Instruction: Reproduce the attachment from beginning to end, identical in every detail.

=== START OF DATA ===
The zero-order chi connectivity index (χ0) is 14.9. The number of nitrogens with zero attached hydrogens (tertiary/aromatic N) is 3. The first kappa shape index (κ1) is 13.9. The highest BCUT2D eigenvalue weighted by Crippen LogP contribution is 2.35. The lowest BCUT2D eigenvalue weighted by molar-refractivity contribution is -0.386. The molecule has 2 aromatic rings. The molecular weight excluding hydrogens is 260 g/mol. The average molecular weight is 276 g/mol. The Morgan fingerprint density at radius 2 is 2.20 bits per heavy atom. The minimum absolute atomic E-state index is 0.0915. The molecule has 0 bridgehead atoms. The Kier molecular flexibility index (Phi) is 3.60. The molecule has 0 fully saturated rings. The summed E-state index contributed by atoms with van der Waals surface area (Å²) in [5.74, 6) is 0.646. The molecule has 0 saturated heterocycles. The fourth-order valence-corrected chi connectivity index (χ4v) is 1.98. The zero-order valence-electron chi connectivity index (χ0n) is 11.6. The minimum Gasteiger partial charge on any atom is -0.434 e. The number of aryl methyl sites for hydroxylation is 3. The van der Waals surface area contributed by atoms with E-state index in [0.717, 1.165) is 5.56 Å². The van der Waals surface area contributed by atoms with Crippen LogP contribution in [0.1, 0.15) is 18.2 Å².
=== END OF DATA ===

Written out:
The zero-order chi connectivity index (χ0) is 14.9. The number of nitrogens with zero attached hydrogens (tertiary/aromatic N) is 3. The first kappa shape index (κ1) is 13.9. The highest BCUT2D eigenvalue weighted by Crippen LogP contribution is 2.35. The lowest BCUT2D eigenvalue weighted by molar-refractivity contribution is -0.386. The molecule has 2 aromatic rings. The molecular weight excluding hydrogens is 260 g/mol. The average molecular weight is 276 g/mol. The Morgan fingerprint density at radius 2 is 2.20 bits per heavy atom. The minimum absolute atomic E-state index is 0.0915. The molecule has 0 bridgehead atoms. The Kier molecular flexibility index (Phi) is 3.60. The molecule has 0 fully saturated rings. The summed E-state index contributed by atoms with van der Waals surface area (Å²) in [5.74, 6) is 0.646. The molecule has 0 saturated heterocycles. The fourth-order valence-corrected chi connectivity index (χ4v) is 1.98. The zero-order valence-electron chi connectivity index (χ0n) is 11.6. The minimum Gasteiger partial charge on any atom is -0.434 e. The number of aryl methyl sites for hydroxylation is 3. The van der Waals surface area contributed by atoms with E-state index in [0.717, 1.165) is 5.56 Å². The van der Waals surface area contributed by atoms with Crippen LogP contribution in [0.1, 0.15) is 18.2 Å².